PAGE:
The awarded “good time” credits of 47 days at the end of each year the prisoner serves, is held back, set aside, not actually subtracted or given at the time it is earned. In reality this means that the earned credits are banked and are not vested. By the credits not being guaranteed or vested it permits the BOP to reduce or delete some or all of the prisoners hard-earned accumulated credits for disciplinary reasons at their will. So according to the statute, credits only vest “on the date the prisoner is released from custody.” (18 U.S.C. 3624(b)(2)). Just another added obstacle for prisoners approaching release date.
The outcome could have been different. When a court feels that a statute is unclear and confusing it may choose to use an option called “rule of lenity.” For “rule of lenity” to be applied the statute in question must be a criminal statute and the “good time” statute is exactly that, criminal. In conforming to the application, the “rule of lenity” would weigh in favor of the petitioners. It is important if relying on the rule of lenity, that it makes the statute clearly understood in common language—the meaning of the law and the consequences if the law is broken. In this case, the “rule of lenity” should have absolutely been used. The aftermath that has been caused by the high court’s not applying the rule has left oppressive results for a vast number of federal prisoners.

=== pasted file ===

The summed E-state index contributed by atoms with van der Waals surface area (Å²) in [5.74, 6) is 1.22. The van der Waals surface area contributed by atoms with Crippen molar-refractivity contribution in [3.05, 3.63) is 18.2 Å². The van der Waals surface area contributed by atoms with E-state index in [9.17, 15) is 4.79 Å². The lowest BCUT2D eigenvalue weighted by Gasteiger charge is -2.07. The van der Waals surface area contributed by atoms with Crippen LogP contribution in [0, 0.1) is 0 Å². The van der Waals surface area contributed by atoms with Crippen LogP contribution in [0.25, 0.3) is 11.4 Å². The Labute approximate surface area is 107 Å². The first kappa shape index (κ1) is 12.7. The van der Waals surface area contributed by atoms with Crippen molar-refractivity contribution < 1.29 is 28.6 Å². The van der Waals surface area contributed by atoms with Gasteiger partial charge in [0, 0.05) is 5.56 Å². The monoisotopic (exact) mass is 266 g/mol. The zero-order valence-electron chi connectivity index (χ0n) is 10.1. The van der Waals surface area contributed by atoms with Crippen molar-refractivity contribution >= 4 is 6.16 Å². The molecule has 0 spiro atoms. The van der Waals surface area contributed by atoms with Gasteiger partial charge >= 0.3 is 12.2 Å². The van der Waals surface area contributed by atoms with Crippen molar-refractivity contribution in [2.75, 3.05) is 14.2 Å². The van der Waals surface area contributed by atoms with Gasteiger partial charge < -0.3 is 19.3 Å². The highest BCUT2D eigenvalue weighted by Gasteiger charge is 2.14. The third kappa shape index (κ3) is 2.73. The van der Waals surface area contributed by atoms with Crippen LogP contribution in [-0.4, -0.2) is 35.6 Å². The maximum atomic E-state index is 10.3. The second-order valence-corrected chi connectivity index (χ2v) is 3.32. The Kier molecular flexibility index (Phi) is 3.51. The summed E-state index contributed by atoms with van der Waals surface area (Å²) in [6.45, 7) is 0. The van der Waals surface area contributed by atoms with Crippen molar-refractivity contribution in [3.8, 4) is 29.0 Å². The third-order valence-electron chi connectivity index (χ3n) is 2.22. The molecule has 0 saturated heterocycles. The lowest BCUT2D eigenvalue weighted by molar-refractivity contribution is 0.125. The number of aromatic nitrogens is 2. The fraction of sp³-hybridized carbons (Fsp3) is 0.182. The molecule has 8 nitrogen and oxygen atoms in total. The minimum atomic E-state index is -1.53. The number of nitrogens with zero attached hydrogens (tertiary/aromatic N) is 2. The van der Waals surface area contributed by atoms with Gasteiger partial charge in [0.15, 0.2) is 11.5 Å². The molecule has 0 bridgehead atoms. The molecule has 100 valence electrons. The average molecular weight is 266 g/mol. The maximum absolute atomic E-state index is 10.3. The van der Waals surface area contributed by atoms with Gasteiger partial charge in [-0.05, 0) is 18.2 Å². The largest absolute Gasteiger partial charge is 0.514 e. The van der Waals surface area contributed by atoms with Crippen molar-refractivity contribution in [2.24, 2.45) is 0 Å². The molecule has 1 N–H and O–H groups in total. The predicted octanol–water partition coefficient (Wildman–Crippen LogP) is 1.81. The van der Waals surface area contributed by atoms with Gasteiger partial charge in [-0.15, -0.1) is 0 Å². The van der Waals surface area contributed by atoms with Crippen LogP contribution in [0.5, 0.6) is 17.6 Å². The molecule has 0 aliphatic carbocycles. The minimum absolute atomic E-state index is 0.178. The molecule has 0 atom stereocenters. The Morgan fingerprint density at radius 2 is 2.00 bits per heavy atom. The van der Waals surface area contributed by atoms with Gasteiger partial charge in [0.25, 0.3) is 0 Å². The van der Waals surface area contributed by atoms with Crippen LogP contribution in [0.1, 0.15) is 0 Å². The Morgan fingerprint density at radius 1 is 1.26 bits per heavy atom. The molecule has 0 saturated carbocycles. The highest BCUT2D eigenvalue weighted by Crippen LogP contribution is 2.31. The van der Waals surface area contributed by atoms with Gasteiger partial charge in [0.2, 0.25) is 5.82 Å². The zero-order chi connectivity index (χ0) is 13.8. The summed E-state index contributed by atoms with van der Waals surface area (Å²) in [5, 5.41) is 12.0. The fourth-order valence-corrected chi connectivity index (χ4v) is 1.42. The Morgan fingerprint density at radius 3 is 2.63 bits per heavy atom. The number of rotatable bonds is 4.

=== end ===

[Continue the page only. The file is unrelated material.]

The United States Supreme Court majority decision has delivered disillusionment in place of justice. The high court has severely failed the people to whom they are sworn to serve. Beyond all the complicated arithmetic and slanted interpretations, the majority has made a grave legal error that will have adverse repercussions felt by federal prisoners for decades, The decision was negligent and a catastrophe to society as a whole by over-incarcerating hundreds of thousands of federal prisoners with significant amounts of additional time. The burden to the government’s already staggering budget is morally unacceptable and wasteful. A great injustice has been done to federal prisoners; they are genuine people serving genuine time. They need encouragement and hope but instead receive disappointment and frustration.
See: Barber v. Thomas, Case No. 09-5201, 2010 U.S. Lexis 4717; 22 Fla. L. Weekly Fed. S 419, Additional sources: FAMMGram, Spring 2010
—November 4, 2010